The other piece of it that we probably didn’t talk are some of the vertical specific things that we’re doing. We acquired a company called Envision. That gives us a space into quick-service retail. And investments like that as well as cloud put us on a path where we’re starting to build a recurring revenue business within our video security segment as well which is exciting.

Operator

The next question comes from Jim Suva of Citigroup.

James Suva — Citigroup — Analyst

Congratulations to you and your team. Greg, when we think about strategy and you mentioned you had your biggest LMR contract ever which is great. Are you now at a point where the majority of your new wins are including multiple cross-sell Motorola Solutions, product solutions, services, command centers and things like that? Or are we still at the very early part of not much is be connected? That was kind of my strategy question.

Then for finance — Chief Financial Officer question. Did you say how much impacted gross margins decommits or go into a broker market was for components? And I assume when you get these big contracts, you’re securing the parts right away, so you don’t have future price escalation as chip companies have increased pricing?

Gregory Brown — Chairman & Chief Executive Officer

Well, on the first part, Jim, I think we’re in the early innings overall. I mean you take a step back and think about this firm and our addressable market now given the industries we play in and the acquisitions we’ve made, it’s just under $50 billion. And the guidance this year for full year informs approximately 9%. So there’s a lot of room to run here.

While we are growing fixed video and access control at 20%, we are not the leader yet, either globally or in North America. And I think there’s every opportunity for us to continue to take share and make up ground given the width and breadth of the portfolio which I believe from an industry standpoint is unmatched. Our ability to play in fixed video and mobile video, layer on analytics, license plate recognition and all the things that Mahesh and the technical team are doing an artificial intelligence.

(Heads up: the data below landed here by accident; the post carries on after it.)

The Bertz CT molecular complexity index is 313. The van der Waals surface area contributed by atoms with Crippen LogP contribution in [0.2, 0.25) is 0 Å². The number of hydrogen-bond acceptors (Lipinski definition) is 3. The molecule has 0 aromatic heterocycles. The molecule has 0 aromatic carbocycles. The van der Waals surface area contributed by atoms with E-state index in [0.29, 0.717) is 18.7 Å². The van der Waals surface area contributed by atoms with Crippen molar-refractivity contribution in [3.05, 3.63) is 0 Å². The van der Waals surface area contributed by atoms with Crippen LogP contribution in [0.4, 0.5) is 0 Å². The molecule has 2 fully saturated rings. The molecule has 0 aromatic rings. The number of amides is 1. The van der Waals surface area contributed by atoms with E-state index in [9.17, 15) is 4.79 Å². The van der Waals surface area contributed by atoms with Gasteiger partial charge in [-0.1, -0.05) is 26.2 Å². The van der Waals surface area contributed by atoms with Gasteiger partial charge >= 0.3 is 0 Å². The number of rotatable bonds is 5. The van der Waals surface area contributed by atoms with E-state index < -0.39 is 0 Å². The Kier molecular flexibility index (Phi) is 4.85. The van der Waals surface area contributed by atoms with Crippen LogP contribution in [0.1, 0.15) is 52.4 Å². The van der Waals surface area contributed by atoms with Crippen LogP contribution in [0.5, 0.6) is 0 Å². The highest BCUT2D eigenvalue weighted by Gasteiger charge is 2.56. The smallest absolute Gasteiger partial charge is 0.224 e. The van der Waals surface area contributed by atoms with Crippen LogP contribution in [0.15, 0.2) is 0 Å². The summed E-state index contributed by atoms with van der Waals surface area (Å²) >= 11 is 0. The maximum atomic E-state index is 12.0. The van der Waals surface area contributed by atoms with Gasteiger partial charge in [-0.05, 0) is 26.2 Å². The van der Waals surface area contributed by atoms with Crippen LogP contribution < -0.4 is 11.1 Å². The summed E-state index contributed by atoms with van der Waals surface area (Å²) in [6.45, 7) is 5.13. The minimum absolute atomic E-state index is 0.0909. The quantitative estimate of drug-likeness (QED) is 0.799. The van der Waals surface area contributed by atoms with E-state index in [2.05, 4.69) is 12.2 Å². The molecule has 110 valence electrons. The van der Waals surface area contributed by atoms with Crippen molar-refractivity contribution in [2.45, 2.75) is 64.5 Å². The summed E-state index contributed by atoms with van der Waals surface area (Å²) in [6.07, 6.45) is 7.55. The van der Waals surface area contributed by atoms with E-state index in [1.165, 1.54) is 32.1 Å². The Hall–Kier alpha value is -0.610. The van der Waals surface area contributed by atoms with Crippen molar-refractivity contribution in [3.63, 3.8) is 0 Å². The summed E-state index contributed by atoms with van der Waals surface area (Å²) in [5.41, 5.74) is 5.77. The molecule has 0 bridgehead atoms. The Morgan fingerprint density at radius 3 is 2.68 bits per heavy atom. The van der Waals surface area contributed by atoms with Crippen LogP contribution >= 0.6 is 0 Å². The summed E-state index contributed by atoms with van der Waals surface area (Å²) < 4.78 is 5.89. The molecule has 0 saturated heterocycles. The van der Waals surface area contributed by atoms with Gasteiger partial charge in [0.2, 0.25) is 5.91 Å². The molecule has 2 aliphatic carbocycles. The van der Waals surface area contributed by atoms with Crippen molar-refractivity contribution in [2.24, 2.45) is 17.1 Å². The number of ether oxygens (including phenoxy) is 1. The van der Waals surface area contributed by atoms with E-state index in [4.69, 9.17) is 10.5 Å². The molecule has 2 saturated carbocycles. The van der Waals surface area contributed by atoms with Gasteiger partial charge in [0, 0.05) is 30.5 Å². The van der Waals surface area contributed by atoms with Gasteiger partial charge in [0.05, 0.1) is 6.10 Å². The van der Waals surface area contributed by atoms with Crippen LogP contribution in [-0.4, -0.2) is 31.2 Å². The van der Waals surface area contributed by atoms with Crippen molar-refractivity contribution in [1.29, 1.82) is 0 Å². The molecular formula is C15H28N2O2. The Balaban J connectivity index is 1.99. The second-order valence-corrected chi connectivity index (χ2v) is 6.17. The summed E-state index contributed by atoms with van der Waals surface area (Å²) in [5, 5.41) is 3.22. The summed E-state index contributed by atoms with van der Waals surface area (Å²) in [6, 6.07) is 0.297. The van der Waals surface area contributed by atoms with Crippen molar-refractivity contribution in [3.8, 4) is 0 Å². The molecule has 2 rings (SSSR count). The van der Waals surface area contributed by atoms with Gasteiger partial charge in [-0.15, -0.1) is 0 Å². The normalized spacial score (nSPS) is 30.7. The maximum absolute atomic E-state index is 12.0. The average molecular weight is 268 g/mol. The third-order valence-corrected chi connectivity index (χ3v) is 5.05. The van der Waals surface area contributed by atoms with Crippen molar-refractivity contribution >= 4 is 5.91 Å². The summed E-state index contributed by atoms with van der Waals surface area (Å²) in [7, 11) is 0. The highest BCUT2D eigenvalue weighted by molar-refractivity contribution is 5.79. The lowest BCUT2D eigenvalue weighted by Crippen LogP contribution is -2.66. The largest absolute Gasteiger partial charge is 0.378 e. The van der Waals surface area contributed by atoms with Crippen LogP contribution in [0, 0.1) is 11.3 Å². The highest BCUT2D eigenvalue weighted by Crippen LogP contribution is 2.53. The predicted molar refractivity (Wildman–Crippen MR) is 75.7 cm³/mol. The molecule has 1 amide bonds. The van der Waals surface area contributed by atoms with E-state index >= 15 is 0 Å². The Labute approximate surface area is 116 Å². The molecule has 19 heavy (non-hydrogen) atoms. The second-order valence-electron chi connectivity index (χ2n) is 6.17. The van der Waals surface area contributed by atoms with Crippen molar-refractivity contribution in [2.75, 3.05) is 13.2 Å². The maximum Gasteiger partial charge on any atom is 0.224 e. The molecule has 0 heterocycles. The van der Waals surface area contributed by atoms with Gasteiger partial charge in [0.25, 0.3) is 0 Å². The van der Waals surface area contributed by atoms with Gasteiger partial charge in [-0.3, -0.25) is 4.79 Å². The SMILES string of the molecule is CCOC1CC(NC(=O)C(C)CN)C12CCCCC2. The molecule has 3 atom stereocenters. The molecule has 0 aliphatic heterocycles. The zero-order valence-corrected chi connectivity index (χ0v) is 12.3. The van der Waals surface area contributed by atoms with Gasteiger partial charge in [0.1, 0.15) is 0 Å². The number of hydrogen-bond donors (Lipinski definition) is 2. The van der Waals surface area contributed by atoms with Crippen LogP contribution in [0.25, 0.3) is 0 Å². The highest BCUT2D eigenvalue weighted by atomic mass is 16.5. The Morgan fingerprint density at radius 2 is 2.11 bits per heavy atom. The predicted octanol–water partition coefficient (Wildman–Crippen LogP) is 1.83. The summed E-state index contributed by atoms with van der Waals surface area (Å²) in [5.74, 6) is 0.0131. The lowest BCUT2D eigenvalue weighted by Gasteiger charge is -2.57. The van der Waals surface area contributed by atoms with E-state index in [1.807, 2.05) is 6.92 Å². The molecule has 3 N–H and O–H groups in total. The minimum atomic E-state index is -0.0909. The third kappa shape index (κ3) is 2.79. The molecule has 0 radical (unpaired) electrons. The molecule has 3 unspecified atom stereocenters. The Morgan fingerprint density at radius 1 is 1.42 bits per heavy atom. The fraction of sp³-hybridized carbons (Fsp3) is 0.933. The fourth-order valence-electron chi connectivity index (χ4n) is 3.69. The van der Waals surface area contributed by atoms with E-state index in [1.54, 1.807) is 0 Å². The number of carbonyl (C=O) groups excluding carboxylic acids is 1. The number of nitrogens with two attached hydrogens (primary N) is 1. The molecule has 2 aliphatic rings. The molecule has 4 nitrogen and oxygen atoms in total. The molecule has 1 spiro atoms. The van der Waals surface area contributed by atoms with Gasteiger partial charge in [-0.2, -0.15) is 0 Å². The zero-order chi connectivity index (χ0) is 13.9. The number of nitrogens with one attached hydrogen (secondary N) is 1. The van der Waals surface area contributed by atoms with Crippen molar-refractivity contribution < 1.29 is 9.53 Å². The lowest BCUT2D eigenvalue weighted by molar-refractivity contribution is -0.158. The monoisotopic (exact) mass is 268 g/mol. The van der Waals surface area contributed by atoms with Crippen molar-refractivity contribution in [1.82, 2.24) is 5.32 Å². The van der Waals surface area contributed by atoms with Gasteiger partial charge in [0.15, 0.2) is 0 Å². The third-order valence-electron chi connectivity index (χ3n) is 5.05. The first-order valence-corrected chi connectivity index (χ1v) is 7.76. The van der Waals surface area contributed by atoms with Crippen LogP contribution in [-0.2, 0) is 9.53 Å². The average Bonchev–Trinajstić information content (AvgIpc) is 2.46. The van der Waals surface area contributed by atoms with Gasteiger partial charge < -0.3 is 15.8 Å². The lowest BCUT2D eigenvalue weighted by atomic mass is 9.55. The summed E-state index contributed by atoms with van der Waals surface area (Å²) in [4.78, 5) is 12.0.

On LMR, the installed base gets larger. You think about roughly 13,000 different LMR networks, by which we fill the footprint of infrastructure, sell devices, monetize services, upsell, refresh the device portfolio, integrate LTE into LMR for network extension and software over-the-air reprogramming and location services. And then all the things Mahesh is doing in Command Center Software which is premises-based, cloud-based, hybrid and the overall backdrop of more and more criticality around public safety, enterprise security and not having key China vendors in any of that critical infrastructure, I think there’s a lot of opportunity in front of us.

John Molloy — Executive Vice President & Chief Operating Officer

The only thing I’d add, Greg, is I think, Jim, I think I heard you ask a question on cross-sell. It’s very important. We’ve attacked that by way of sales specific incentives around Command Center Software around fixed and mobile video as well. Our North America sales leader, Jim, here is, has come up with — first of all, we have a tool, a 3-dimensional tool by account that gives us kind of the lay of the land where we’re doing well and where we’re not and where we should focus our time. And we’ve inserted a sales around specific technology escalators. And that, I think, served us fairly well.